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The L'Enfant Trust is a 501(c)(3), non-profit organization founded in 1978 to promote a public aesthetic in land use planning.The Trust creates and maintains programs to promote the beauty of Washington's urban environment. It was a pioneer in the use of a unique and powerful preservation tool -- the Conservation Easement -- which affords strong and lasting legal protection for the city's historic streetscapes.The Conservation Easement is an enforceable promise, voluntarily made by a property owner and binding on all subsequent owners, that no change in the exterior appearance of a building will be made unless consented to by The L'Enfant Trust.
Shortly after it receives a donation of the conservation easement,The L'Enfant Trust places a handsome, cast bronze plaque on the front of the building.The plaque is a visual and public reminder that the building is a protected property preserved through a voluntary gift to the street.
Whenever you consider an exterior alteration to a property protected by a conservation easement held by The L'Enfant Trust, you must contact the Trust's office before any work is begun.The Trust's staff will gladly work with you to determine whether or not your intended changes are consonant with the purposes and terms of your easement deed.
It is the policy of The L'Enfant Trust to ensure that the changes to easemented properties are in keeping with that property's architectural style and surroundings. The Trust recognizes that over time, as social and environmental circumstances change, buildings may need to be adapted to such change. Tasteful and architecturally appropriate updating of an historical property is often necessary in order for the building to remain a living part of the streetscape.
If you wish to change paint color or make any exterior alteration, you will need to submit to the Trust a written request for approval of the proposed exterior alterations in sufficient detail to permit the Trust to evaluate your request. Sometimes the Trust will ask for additional information, possibly including architectural drawings of the proposed change. If you are proposing a change in paint color, please submit a color chip with your request.
The Trust strives to respond promptly to such requests and prides itself in working cooperatively with owners of protected properties to make the required process as quick and easy as possible.
Permission from the D.C. Office of Historic Preservation may be necessary before you can legally make an alteration, but such permission itself isn't sufficient. Because your property is protected by a conservation easement held by the Trust, you must seek permission for change from both the city and the Trust — and both must approve your plans for change. In recent years, the District of Columbia government has become more effective in using the building permit process to protect the city's historic properties, and The L'Enfant Trust has sought to work in concert with city authorities in an effort to avoid burdening property owner's with unnecessary overlap. Often the same paperwork required to secure a building permit from the city government can be used to secure the Trust's consent.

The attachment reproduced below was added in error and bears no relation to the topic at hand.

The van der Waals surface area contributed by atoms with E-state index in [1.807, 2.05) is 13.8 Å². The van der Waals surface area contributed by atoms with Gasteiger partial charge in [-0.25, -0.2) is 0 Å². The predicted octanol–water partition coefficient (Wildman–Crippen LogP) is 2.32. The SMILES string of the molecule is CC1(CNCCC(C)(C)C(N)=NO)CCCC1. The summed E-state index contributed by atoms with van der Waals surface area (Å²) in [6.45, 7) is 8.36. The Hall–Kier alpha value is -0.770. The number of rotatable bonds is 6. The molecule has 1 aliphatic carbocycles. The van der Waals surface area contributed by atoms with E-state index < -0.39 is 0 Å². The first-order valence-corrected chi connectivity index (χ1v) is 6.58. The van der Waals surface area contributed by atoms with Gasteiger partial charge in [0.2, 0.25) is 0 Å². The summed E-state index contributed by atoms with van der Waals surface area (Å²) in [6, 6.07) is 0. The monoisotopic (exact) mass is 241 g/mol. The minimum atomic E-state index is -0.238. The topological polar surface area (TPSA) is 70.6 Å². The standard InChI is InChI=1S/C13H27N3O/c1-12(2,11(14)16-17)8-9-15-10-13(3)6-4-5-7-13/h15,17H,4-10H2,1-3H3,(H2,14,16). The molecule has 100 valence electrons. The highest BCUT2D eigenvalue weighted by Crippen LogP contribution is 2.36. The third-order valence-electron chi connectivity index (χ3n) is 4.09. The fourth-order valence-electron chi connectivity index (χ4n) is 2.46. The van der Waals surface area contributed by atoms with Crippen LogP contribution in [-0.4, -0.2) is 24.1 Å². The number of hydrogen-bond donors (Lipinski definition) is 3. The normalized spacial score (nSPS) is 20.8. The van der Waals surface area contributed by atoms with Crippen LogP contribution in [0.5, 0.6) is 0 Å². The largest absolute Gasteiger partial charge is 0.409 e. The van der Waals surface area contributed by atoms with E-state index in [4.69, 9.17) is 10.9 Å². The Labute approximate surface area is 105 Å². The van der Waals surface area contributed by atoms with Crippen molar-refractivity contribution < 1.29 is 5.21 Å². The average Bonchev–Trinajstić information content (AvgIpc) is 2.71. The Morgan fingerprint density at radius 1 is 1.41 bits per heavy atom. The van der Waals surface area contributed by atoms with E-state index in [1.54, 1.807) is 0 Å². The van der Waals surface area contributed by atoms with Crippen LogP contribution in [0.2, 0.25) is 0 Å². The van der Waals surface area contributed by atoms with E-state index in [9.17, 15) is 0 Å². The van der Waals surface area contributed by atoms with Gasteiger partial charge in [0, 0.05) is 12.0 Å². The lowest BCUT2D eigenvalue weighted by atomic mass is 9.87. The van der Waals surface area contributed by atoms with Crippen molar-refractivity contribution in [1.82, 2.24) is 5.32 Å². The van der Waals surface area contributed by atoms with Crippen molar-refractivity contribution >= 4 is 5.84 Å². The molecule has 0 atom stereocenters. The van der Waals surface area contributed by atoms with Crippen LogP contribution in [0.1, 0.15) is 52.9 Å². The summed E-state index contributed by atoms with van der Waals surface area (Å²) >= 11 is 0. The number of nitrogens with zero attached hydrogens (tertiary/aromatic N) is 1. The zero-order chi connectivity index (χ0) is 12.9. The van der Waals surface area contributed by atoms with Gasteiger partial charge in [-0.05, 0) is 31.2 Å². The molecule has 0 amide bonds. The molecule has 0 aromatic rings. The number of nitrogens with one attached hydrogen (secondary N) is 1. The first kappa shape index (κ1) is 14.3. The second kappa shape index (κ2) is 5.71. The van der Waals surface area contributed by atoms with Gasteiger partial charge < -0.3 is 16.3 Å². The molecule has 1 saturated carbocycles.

Preservation laws differ from conservation easements in their ability to provide lasting protection. Unlike statutory protection, the protection provided by the conservation easement is perpetual. It is rooted in a private property right which will persist even when the political climate may no longer favor preservation, even when the potential profits from development may make preservation economically costly. Easement protection will outlast changes in zoning laws and historic district designations.
You should understand the risk of changing the facade of the property without first obtaining the Trust's approval.The Trust takes its enforcement duties seriously and, as you will see in the easement deed, retains the right to require restoration, collect damages and costs, and attorney's fees. When The L'Enfant Trust gives its written consent to change, you will have documentation that protects you and any subsequent owner from the potential cloud on title that could result from failure to get such consent.
When you are repairing or restoring your historic property there is no need to seek permission from the Trust provided you are not changing its exterior. Both to comply with the terms of the conservation easement and to protect your investment in your property, you will ordinarily want to retain and preserve the appearance of the historic structure and, of course, to protect and maintain its integrity.The following web sites may be helpful to you.
DC Office of Planning, Historic Preservation Division
DC Preservation League
The National Trust for Historic Preservation
Secretary of the Interior's Guidelines for Historic Restoration
Land Trust Alliance
When you go to sell the property, please introduce the new owner to The L'Enfant Trust. By all means pass along to them the Trust's contact information and this pamphlet.The Trust may prove to be a valuable resource for the new buyer, perhaps to provide information about the property's history, perhaps to share its experiences with other aspects of owning and preserving historic properties.The Trust, and the owners of its easemented properties, are the stewards of D.C.'s historic neighborhoods, working in harmony to preserve for future generations of Washingtonians the treasures of our great, capital city.